The enhanced char strength of the intumescent fire protection sheet material was evaluated using a fixed gap expansion test according to the protocol set forth above to determine the high temperature compression characteristics of materials at a constant (fixed) gap. FIG. 1 shows that upon heating in a fixed gap fixture, the inventive intumescent fire protection sheet material provides an expansion force that is greater than an intumescent sheet of graphite alone, and/or that can produce a holding force that is maintained over a larger temperature range.

Qualitative Char Strength

The enhanced char strength of the intumescent fire protection sheet material was also qualitatively evaluated using an erosion test according to determine erosion characteristics of the material. According to the erosion test, samples of the intumescent fire protection material were heated in a fixed gap fixture. The sheet material was cooled to room temperature, and then eroded with an airstream. The sheet material samples were assigned a ranking from 1 to 4, with 4 being the sample exhibiting the greatest amount erosion. The results are set forth in Table 2 below. TABLE 2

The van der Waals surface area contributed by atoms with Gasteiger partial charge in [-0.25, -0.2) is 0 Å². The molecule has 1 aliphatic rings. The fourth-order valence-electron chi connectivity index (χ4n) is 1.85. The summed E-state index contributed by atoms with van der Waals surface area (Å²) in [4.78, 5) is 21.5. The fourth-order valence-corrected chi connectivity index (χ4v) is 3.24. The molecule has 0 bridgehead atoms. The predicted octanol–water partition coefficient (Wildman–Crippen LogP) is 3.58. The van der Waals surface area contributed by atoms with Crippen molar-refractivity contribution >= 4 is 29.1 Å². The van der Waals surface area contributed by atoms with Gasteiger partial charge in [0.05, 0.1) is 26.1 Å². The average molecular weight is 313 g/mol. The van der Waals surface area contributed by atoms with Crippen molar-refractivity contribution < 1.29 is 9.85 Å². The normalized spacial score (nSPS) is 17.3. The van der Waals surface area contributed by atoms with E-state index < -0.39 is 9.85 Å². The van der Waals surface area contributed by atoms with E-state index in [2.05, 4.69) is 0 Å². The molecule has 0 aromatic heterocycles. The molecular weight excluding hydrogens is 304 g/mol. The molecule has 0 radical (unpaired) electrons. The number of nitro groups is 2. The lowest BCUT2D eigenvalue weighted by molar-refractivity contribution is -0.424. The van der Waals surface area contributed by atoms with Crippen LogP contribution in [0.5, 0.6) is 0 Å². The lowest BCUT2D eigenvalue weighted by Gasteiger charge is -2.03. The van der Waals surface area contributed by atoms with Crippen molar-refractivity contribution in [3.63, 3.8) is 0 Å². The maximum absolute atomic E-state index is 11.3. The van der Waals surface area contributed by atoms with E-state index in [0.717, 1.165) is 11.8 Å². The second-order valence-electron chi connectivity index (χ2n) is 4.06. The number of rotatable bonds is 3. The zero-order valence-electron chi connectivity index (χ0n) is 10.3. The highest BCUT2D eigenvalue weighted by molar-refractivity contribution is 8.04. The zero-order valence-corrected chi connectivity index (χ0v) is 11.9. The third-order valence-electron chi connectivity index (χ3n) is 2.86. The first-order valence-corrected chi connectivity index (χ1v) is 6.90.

Figure imgf000018_0001

Inventive Examples 1 and 3, which comprise an intumescent sheet material including a combination of expandable graphite and sodium silicate char enhancer, exhibited minimal edge erosion. Comparative Example C4, which is a sodium-silicate sheet material, did not exhibit any erosion. Comparative Example C5, which is an expandable graphite sheet material, exhibited complete erosion. These results show that an intumescent sheet material comprising a combination of expandable graphite and sodium silicate posses a better char strength as compared to an intumescent sheet material of expandable graphite only.

Activation Temperature Testing The activation temperatures of the intumescent fire protection sheet materials, as compared to prior art sheet materials, was evaluated. The activation temperature of the sheet material is the temperature at which a load greater than 1 lb. is first exhibited in the 3mm fixed gap expansion test. The results are shown in Table 3 below.

TABLE 3

Figure imgf000018_0002
The results in Table 3 show that the intumescent fire protection sheets materials of Inventive Examples 1 and 3 are activated at a temperature that is lower than the expandable graphite-based sheet material of Comparative Example C4, but higher than the sodium silicate-based sheet of Comparative Example C5.

Expansion Ratio